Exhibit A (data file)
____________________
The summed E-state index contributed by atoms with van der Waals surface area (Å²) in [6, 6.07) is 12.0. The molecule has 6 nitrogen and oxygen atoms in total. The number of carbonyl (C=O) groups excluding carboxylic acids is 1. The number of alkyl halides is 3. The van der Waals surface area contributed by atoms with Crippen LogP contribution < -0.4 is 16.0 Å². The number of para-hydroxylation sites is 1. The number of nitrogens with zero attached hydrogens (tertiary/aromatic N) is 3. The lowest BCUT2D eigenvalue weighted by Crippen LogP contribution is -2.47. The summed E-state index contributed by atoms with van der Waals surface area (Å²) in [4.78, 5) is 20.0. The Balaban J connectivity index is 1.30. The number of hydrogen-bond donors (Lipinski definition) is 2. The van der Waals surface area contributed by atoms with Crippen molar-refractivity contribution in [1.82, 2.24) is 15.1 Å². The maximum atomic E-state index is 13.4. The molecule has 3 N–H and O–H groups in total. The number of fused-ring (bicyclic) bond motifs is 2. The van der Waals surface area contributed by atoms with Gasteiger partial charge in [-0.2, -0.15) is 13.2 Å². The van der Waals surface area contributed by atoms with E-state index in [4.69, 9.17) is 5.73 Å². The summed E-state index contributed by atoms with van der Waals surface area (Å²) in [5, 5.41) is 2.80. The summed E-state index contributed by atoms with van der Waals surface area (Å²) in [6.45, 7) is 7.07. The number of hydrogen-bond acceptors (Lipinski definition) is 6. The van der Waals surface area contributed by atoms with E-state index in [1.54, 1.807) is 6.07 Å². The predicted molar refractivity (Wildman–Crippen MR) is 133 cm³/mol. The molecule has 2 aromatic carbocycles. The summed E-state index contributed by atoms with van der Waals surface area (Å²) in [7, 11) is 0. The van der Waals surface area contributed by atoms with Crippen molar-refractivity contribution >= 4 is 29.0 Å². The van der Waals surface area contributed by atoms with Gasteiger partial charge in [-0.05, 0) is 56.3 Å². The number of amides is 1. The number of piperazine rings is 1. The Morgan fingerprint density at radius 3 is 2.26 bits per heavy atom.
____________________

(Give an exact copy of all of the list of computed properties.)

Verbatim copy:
The summed E-state index contributed by atoms with van der Waals surface area (Å²) in [6, 6.07) is 12.0. The molecule has 6 nitrogen and oxygen atoms in total. The number of carbonyl (C=O) groups excluding carboxylic acids is 1. The number of alkyl halides is 3. The van der Waals surface area contributed by atoms with Crippen LogP contribution < -0.4 is 16.0 Å². The number of para-hydroxylation sites is 1. The number of nitrogens with zero attached hydrogens (tertiary/aromatic N) is 3. The lowest BCUT2D eigenvalue weighted by Crippen LogP contribution is -2.47. The summed E-state index contributed by atoms with van der Waals surface area (Å²) in [4.78, 5) is 20.0. The Balaban J connectivity index is 1.30. The number of hydrogen-bond donors (Lipinski definition) is 2. The van der Waals surface area contributed by atoms with Crippen molar-refractivity contribution in [1.82, 2.24) is 15.1 Å². The maximum atomic E-state index is 13.4. The molecule has 3 N–H and O–H groups in total. The number of fused-ring (bicyclic) bond motifs is 2. The van der Waals surface area contributed by atoms with Gasteiger partial charge in [-0.2, -0.15) is 13.2 Å². The van der Waals surface area contributed by atoms with E-state index in [4.69, 9.17) is 5.73 Å². The summed E-state index contributed by atoms with van der Waals surface area (Å²) in [5, 5.41) is 2.80. The summed E-state index contributed by atoms with van der Waals surface area (Å²) in [6.45, 7) is 7.07. The number of hydrogen-bond acceptors (Lipinski definition) is 6. The van der Waals surface area contributed by atoms with E-state index in [1.54, 1.807) is 6.07 Å². The predicted molar refractivity (Wildman–Crippen MR) is 133 cm³/mol. The molecule has 2 aromatic carbocycles. The summed E-state index contributed by atoms with van der Waals surface area (Å²) in [7, 11) is 0. The van der Waals surface area contributed by atoms with Crippen molar-refractivity contribution >= 4 is 29.0 Å². The van der Waals surface area contributed by atoms with Gasteiger partial charge in [-0.05, 0) is 56.3 Å². The number of amides is 1. The number of piperazine rings is 1. The Morgan fingerprint density at radius 3 is 2.26 bits per heavy atom.